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Scoop Feedback: JPs Are Qualified To Judge

Hi Alastair,

Heard your commentary on bFM yesterday & could not disagree with you more. Two fully qualified JPs listened to 4 weeks of evidence and just as importantly were able to judge the individuals involved. They made a decision based on facts not hearsay.

You seem to imply that as they are JPs then they are not competent to judge. As someone who has commenced the process to become a JP I can assure you that the process is rigorous and the emphasis on legal training now paramount.

To become a JP one must be above reproach & have a proven record of working for the community. With respect I would suggest that given this the 2 JPs in question are far more qualified to comment than you are.

Having followed the case with some interest I believe it would have been repugnant to justice for any other decision to have been made. Wallace was drunk & belligerent. He was armed with a weapon & had already caused thousands of dollars worth of damage. Despite being ordered to drop his weapon on several occasions he continued to advance on a retreating officer who was rapidly getting cornered.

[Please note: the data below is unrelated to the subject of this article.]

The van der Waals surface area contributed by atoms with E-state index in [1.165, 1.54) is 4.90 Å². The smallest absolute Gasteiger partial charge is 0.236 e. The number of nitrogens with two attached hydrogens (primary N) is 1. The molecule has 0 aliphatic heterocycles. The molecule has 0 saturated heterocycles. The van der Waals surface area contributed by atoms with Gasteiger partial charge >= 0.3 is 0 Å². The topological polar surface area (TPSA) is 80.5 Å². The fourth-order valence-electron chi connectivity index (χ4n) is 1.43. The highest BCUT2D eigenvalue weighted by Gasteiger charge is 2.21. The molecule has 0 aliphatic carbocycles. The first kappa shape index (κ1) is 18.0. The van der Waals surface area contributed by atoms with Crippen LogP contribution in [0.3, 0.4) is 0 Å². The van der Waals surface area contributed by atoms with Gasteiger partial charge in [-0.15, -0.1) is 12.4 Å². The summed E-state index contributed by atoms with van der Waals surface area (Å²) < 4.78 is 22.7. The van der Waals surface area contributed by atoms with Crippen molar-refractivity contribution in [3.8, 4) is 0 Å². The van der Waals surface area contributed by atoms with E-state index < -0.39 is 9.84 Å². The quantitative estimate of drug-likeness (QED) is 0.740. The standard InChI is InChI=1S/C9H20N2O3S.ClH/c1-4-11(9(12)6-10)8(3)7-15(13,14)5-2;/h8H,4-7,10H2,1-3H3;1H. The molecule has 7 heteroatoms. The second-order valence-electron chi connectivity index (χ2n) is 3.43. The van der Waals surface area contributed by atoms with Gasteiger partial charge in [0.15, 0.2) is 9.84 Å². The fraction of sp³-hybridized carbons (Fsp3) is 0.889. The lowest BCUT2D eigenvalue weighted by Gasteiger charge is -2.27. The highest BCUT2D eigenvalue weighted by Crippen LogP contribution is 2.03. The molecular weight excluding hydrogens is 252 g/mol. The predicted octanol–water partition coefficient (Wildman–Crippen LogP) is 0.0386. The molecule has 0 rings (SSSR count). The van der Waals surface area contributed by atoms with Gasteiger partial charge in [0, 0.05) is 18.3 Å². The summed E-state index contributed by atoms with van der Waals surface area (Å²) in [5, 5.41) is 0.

Watching events were no less than 31 witnesses many of whom were likely to be Wallace’s victims if he was allowed to get away. The Officer concerned was not a raw recruit but rather a man of 24 distinguished years of service, who followed his training to the letter.

You are well aware that people in highly emotional states are able to ignore disabling spray even assuming the Officer could have activated it. Pepper spray under the circumstances would have been of no use.

Wallace had a history of violence when drunk to the extent that his terrified family dialled 111 on the night in question. The Officer was in fear of his life and concerned for the safety of others.

Ash Edwards, the epitome of Armed Offenders Policing, stated under oath that he would have taken the same action. Several former Officers did say that the Officers actions were over the top. A perusal of these former Officers show that each of them left the Force under somewhat of a cloud or holding some grievance.

As for your comment that the verdict will somehow inflame racial tension I put it to you that this a rather mischievous comment given that the Officer concerned is also Maori.

One final point. I do not recall similar hand wringing when Constable Murray Stretch was stomped to death in Mangakino. Do I take it from this that you think it is OK for Police to be killed in the line of duty but not for them to defend themselves when protecting the public?

Regards Pat Taylor

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